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Re: Tag to disable unwanted features?

From: David Woolley <forums@david-woolley.me.uk>
Date: Fri, 10 Aug 2007 08:05:16 +0100
Message-ID: <46BC0E2C.7020402@david-woolley.me.uk>
To: www-html@w3.org

Lincoln Yeoh wrote:
> I think it's way overdue to have a security oriented tag to disable 
> unwanted features. I proposed something like this here 5 years ago 
> (2002), and I'm back here to propose it again.

Where were you when Google implemented this wrongly, by using attributes 
on links that were potentially link spam because they were third party 

> Recap on why such tags are needed:

I presume you mean element, not tag.

> With such tags you can give hints to the browsers to disable unwanted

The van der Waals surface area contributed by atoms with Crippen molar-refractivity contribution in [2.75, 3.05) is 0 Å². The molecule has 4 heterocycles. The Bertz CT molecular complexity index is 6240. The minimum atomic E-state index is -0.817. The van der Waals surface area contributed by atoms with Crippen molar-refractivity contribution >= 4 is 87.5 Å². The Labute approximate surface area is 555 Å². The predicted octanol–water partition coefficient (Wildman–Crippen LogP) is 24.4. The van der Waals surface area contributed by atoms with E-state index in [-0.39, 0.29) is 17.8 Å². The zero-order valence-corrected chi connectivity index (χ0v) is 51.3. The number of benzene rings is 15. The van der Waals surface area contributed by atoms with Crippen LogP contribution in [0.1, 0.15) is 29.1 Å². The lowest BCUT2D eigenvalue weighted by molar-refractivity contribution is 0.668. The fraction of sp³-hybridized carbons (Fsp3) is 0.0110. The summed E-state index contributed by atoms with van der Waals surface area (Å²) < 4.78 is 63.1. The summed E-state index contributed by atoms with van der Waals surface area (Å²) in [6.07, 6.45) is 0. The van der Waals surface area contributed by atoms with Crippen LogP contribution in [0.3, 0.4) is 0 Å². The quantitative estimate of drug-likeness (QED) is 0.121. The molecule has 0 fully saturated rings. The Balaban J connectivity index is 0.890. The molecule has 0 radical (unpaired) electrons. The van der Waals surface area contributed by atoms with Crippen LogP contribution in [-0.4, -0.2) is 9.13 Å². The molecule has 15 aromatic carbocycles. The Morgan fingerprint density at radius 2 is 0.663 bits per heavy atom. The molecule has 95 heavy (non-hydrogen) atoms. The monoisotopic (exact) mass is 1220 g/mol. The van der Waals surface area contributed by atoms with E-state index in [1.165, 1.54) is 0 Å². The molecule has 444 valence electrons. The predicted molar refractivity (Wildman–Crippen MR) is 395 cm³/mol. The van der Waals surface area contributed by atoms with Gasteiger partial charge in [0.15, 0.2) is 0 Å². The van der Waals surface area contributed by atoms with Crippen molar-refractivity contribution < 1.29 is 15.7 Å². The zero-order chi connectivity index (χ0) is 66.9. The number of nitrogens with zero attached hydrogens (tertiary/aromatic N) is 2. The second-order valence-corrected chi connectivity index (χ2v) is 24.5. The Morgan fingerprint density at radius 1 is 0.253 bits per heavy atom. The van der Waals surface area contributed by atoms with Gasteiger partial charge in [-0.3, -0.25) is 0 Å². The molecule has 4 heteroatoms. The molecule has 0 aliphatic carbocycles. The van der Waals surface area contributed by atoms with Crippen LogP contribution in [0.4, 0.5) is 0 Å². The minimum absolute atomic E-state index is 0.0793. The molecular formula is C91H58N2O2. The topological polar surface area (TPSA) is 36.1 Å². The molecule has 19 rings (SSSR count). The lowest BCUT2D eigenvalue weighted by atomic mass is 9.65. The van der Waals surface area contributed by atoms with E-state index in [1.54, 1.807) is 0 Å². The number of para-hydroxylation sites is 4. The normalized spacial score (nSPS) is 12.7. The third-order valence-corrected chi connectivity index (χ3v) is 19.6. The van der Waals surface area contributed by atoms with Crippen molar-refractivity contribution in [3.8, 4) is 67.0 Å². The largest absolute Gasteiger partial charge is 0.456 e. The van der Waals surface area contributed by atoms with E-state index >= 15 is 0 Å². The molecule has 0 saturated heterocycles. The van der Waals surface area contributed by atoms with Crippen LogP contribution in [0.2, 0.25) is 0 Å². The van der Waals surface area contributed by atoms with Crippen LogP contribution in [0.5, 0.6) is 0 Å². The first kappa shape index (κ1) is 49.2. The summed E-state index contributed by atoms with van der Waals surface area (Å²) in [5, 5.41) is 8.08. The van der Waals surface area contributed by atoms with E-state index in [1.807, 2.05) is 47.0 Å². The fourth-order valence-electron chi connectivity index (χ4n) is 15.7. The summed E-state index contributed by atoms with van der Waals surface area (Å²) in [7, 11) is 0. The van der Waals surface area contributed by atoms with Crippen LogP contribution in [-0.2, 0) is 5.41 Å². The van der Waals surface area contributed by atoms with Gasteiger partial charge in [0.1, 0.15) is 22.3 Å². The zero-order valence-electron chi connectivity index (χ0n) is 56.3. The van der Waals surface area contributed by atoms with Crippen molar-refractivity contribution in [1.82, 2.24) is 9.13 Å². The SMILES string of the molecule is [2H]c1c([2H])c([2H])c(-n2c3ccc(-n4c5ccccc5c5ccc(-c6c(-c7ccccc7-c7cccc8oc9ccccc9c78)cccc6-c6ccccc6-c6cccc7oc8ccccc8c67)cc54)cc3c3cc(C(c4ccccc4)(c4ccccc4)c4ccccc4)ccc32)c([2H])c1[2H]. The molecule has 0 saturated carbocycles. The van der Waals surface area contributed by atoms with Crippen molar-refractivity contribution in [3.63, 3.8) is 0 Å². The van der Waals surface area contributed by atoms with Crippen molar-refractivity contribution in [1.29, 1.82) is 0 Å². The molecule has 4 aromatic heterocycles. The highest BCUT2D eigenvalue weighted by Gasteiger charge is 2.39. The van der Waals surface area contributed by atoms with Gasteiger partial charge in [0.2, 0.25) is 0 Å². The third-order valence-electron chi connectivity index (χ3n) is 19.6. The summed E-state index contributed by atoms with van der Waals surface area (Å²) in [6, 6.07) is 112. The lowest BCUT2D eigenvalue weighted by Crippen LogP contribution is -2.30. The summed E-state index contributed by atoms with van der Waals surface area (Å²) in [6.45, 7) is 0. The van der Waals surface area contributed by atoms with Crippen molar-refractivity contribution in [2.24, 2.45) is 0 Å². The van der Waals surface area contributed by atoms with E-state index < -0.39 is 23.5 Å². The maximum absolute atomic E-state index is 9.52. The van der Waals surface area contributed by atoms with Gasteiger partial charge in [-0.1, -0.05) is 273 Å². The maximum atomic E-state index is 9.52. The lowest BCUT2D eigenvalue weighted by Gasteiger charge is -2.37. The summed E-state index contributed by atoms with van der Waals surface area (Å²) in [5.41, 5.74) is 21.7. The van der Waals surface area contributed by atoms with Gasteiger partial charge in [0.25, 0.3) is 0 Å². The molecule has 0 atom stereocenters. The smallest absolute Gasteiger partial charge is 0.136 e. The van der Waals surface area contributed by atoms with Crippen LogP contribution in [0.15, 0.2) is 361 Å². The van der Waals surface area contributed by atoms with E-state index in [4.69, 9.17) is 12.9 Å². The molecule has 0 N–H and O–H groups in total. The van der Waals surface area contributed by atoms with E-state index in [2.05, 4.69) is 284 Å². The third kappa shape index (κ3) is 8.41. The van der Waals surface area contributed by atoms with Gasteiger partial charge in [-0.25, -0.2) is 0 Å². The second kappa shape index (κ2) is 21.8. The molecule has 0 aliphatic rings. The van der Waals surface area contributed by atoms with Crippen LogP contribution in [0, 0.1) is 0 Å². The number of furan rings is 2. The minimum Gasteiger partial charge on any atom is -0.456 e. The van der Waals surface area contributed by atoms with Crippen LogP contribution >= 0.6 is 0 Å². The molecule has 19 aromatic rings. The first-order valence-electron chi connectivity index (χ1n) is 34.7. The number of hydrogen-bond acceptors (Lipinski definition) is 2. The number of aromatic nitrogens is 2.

> stuff between the tags, so that even if your site's filtering is 

In a semantic language, like XHTML (your examples are for XHTML, not 
HTML), you should not attempt to tell the browser what to do, you should 
  simply tell it that some content is from an unvetted third party source.

> <restricton lock="Random_hard_to_guess_string" except="java,safe-html" />

As noted, you should not be marking up documents with technology 
specific directives.

> browser ignores features except for java and safe-html.
> unsafe content here, but rendered safely by browser
> <restrictoff lock="wrong_string" />

Ouch.  Shades of tag soup.  You have created elements that behave like 
tag soup use of mis-nested open and close tags.  If  you really want to 
do that sort of thing, you should use processing instructions, instead.

However, especially as you are already assuming the use of XHTML, you 
should simply check the enclosed content for well formedness and then 
set an appropriate untrusted attribute on the containing element.

Incidentally, as Google have demonstrated, a elements are not part of 
safe HTML, so there is no H in safe HTML!
David Woolley
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Received on Friday, 10 August 2007 07:05:38 UTC

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